ASP.NET 1.1 Security Guidelines - Impersonation

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- J.D. Meier, Alex Mackman, Michael Dunner, Srinath Vasireddy, Ray Escamilla and Anandha Murukan

Impersonate original caller only when required

By default, ASP.NET applications usually do not impersonate the original caller for design, implementation, and scalability reasons. For example, impersonating prevents effective middle-tier connection pooling, which can have a severe impact on application scalability.

In certain scenarios, you might require impersonation (for example, if you require an alternate identity (non-process identity) for resource access). In hosting environments, multiple anonymous identities are often used as a form of application isolation. For example, if your application uses Forms or Passport authentication, you can impersonate the anonymous Internet user account associated by IIS with your application's virtual directory.

You can impersonate the original caller, which might be the anonymous Internet user account or a fixed identity. To impersonate the original caller (the IIS authenticated identity), use the following configuration:

<identity impersonate="true" />

To impersonate a fixed identity, use additional userName and password attributes on the <identity> element, but make sure you use Aspnet_setreg.exe to store encrypted credentials in the registry. For more information about encrypting credentials in configuration files and about Aspnet_setreg.exe, see Chapter 19, "Securing Your ASP.NET Application and Web Services." at

Note In ASP.NET 2.0, you can use the Protected Configuration feature to encrypt the configuration section in the configuration file. For more information on using the Protected Configuration feature in ASP.NET 2.0, see "How To: Encrypt Configuration Sections in ASP.NET 2.0 Using DPAPI " at and "How To: Encrypt Configuration Sections in ASP.NET 2.0 Using RSA" at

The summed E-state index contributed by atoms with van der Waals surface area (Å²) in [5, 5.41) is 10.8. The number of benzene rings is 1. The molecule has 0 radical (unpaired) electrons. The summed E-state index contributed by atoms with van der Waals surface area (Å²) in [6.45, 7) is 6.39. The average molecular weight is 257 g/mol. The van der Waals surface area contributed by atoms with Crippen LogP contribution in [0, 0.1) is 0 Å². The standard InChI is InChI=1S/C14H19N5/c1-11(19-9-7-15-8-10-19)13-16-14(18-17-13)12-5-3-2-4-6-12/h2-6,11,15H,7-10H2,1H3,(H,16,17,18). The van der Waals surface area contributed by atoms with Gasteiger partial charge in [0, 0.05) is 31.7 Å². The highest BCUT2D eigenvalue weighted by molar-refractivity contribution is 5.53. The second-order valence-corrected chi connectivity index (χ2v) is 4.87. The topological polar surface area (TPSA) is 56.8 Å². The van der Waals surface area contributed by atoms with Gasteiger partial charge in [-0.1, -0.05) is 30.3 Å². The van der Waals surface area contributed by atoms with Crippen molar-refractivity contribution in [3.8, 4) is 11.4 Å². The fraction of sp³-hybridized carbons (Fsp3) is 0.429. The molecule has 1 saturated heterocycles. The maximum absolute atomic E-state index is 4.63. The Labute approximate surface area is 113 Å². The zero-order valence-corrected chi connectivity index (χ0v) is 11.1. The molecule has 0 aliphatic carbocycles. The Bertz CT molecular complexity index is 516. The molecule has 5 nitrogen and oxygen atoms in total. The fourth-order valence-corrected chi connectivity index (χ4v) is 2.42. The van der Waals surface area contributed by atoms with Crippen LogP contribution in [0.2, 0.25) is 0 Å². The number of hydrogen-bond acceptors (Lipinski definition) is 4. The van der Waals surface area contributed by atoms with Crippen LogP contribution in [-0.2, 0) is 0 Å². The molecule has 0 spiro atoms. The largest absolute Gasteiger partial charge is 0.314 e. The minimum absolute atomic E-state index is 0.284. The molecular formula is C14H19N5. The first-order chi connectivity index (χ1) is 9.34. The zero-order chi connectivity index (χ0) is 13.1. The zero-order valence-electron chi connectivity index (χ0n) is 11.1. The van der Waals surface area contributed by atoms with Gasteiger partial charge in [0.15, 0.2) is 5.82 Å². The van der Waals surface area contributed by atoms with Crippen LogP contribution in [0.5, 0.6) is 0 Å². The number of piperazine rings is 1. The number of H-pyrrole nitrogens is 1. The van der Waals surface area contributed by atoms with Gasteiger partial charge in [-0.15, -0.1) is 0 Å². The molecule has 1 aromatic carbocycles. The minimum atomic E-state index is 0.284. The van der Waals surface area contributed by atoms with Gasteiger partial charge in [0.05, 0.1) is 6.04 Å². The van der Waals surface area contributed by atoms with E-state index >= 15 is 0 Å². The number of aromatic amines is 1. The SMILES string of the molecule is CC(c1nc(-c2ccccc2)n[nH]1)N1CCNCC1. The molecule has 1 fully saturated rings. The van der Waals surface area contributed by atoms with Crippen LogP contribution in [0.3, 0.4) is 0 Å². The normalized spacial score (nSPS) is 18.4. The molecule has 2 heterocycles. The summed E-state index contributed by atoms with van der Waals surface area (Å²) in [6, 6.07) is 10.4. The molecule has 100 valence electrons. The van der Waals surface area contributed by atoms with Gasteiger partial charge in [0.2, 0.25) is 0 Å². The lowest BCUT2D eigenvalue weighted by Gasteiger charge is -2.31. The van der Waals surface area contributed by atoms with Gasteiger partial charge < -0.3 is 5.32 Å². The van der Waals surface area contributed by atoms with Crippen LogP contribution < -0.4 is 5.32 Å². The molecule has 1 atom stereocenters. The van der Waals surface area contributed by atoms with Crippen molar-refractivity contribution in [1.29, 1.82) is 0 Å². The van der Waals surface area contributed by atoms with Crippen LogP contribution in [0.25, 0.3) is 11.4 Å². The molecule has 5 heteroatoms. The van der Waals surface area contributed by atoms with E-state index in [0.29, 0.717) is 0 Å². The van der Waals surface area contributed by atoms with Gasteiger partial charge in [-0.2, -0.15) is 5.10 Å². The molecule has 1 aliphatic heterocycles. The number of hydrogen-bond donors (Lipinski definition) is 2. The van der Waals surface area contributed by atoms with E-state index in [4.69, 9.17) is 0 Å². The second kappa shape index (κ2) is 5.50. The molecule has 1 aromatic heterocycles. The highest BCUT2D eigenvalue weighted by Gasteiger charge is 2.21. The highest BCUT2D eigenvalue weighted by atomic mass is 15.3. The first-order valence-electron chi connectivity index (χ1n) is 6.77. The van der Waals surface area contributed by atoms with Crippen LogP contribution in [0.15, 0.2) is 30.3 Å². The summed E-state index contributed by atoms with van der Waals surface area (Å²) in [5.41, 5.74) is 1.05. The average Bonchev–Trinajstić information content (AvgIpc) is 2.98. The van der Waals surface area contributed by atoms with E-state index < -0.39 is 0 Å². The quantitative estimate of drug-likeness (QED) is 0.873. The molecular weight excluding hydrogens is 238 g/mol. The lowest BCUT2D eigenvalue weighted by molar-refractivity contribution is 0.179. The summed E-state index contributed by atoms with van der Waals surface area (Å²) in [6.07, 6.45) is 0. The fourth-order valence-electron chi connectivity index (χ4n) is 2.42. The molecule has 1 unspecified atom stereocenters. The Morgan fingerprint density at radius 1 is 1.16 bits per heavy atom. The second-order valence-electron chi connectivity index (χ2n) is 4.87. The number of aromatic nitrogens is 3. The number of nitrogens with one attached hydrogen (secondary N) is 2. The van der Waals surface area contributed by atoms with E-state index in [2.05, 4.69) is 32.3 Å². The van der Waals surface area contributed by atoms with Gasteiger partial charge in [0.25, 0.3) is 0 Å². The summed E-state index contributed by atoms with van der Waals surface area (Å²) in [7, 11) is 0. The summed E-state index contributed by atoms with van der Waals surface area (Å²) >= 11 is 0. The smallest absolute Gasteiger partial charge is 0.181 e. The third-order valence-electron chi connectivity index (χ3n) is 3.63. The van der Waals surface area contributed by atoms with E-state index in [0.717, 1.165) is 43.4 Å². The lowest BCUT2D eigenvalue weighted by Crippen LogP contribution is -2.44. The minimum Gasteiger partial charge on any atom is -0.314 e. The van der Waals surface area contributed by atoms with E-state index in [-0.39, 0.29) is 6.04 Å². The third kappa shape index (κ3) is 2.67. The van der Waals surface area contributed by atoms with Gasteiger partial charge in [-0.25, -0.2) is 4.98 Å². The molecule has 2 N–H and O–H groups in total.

Use Programmatic Impersonation

If you do not want to impersonate an account for the entire request, you can use programmatic impersonation to impersonate for a portion of the request. For example, you want to use the ASP.NET process account to access you application's primary resources and downstream database, but you need to access an alternate resource, such as another remote database or a remote file share, using an alternate identity.

To do this, use IIS to configure the anonymous user account as the trusted alternate identity. Then use the following code to create an impersonation token using the anonymous account only while you execute your remote resource access code:

HttpContext context = HttpContext.Current;
// Get the service provider from the context
IServiceProvider iServiceProvider = context as IServiceProvider;
//Get a Type which represents an HttpContext
Type httpWorkerRequestType = typeof(HttpWorkerRequest);
// Get the HttpWorkerRequest service from the service provider
// NOTE:  When trying to get a HttpWorkerRequest type from the HttpContext
// unmanaged code permission is demanded.
HttpWorkerRequest httpWorkerRequest = 
    iServiceProvider.GetService(httpWorkerRequestType) as HttpWorkerRequest;
// Get the token passed by IIS
IntPtr ptrUserToken = httpWorkerRequest.GetUserToken();
// Create a WindowsIdentity from the token
WindowsIdentity winIdentity = new WindowsIdentity(ptrUserToken);
// Impersonate the user
Response.Write("Before impersonation: " + 
               WindowsIdentity.GetCurrent().Name + "
"); WindowsImpersonationContext impContext = winIdentity.Impersonate(); Response.Write("Impersonating: " + WindowsIdentity.GetCurrent().Name + "
"); // Place resource access code here // Stop impersonating impContext.Undo(); Response.Write( "After Impersonating: " + WindowsIdentity.GetCurrent().Name + "

Note This approach assumes Forms or Passport authentication where your application's virtual directory is configured in IIS to support anonymous access.

If you use this code, use the following <identity> configuration:

<identity impersonate="false" />

Note The code demands the unmanaged code permission SecurityPermission(SecurityPermissionFlag.UnmanagedCode), which is granted only to fully trusted Web applications.


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